Magic: An Anthology of the Esoteric and Arcane
edited by Jonathan Oliver
Amazon (UK) (USA)
They gather in darkness, sharing ancient and arcane knowledge as they manipulate the very matter of reality itself. Spells and conjuration; legerdemain and prestidigitation – these are the mistresses and masters of the esoteric arts. Magic comes alive in their hands. British Fantasy Award nominee, Jonathan Oliver, gathers together sixteen stories of magic, featuring some of today’s finest practitioners, including Audrey Niffenegger, Christopher Fowler, Gemma Files, Thana Niveau, Robert Shearman, Will Hill, Sarah Lotz, Storm Constantine, Dan Abnett, Sophia McDougall, Alison Littlewood, Lou Morgan, Gail Z. Martin and others. (Synopsis from Goodreads)
Magic is my absolute favourite subject matter in fiction, and so a whole anthology of stories based on this theme definitely grabbed my attention. Most of the stories in the collection lean towards the darker side of the subject, exploring more sinister uses and sources of magic. There are stories about demons, magic used to kill and hurt others, dark energy, obsession, curses and more. The cover really does a great job of capturing the mood of the collection; it’s definitely dark fantasy, and many of the images and atmosphere of the stories will linger with you.
As with all short story collections, there are going to be some stories that are a hit and some that are a miss, and this is likely to be very subjective. Personally, I found this quite a strong anthology, with plenty of stories that kept me interested, and I think there will certainly be something here for everyone. The majority of stories were enjoyable, many very gripping or moving, a few forgettable ones (and one I would really like to forget), and some that I would happily read if they were to be turned into longer novels or series. In general the stories are quite short and well paced. I found myself reading through the whole collection very quickly.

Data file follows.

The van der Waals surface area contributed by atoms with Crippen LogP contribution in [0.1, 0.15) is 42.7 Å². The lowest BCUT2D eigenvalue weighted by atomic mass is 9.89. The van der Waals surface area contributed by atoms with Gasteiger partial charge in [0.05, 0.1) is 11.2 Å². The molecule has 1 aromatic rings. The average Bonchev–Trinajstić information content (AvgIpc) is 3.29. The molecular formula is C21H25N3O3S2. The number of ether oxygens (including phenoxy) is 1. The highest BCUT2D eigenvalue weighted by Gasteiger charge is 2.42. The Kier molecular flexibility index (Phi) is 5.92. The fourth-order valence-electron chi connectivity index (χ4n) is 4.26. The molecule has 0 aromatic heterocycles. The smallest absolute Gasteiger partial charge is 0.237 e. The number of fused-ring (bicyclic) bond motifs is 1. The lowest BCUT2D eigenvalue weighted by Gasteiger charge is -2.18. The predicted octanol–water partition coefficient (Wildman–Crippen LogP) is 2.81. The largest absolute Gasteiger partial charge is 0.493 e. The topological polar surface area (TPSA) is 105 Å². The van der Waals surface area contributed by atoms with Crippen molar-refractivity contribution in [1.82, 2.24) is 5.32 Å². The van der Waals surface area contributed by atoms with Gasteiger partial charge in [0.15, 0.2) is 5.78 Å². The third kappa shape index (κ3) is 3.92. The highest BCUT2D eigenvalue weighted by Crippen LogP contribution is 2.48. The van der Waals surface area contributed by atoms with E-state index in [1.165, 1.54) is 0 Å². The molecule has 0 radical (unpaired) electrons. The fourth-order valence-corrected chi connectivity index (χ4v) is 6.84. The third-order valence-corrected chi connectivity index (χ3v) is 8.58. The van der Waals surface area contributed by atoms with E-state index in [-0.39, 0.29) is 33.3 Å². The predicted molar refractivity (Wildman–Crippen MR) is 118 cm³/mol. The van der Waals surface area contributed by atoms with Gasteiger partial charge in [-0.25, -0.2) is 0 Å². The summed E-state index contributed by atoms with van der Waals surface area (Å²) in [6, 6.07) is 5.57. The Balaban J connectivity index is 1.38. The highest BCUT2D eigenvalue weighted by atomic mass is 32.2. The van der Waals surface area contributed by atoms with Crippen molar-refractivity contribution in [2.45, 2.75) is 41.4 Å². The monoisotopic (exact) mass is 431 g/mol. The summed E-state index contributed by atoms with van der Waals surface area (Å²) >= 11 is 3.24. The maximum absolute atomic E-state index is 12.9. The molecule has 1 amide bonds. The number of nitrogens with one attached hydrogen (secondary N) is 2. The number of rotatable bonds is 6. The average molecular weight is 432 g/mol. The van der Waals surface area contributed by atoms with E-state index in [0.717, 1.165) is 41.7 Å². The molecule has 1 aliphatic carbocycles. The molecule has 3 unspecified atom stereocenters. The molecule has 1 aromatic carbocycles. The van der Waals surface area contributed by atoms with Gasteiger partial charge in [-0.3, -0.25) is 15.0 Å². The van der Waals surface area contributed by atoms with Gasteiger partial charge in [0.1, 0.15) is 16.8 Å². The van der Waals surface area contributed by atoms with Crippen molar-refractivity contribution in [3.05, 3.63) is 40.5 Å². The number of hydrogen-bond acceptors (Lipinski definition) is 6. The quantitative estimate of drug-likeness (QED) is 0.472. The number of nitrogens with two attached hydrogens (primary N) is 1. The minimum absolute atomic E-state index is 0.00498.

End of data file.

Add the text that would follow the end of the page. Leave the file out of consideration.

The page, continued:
Although I really enjoyed the collection, I did feel like it might have been nicer to have a bit more variety in the settings and type of magic used. The majority were set in modern day or more recent past, and the magic tied to the supernatural, giving the collection an urban fantasy feel. I would have liked to see a little more mysterious, unfamiliar, traditional fantasy, and fairytale magic explored as well, and it would have been interesting to see how the authors might have given that a dark twist and their own original spin.
My favourites in the collection were The Wrong Fairy, by Audrey Niffenegger, a wonderfully atmospheric story involving fairies, addiction and madness; Do As Thou Wilt, by Storm Constantine, a unique and clever look at modern witches and the power people have, with some very subtle magic; MailerDaemon, by Sophia McDougall, a very creepy, and at the same time surprisingly beautiful story; Buttons, by Gail Z. Martin, a great little urban fantasy; The Art of Escapology, by Alison Littlewood, another creepy story in a very different way, well told; and Shuffle, by Will Hill, which managed to tell a lot of story with so little revealed, as if the story itself is a magic trick.
I enjoyed this collection, and I think those who like stories about magic, urban fantasy, or dark fantasy involving the supernatural, will easily find something to like here.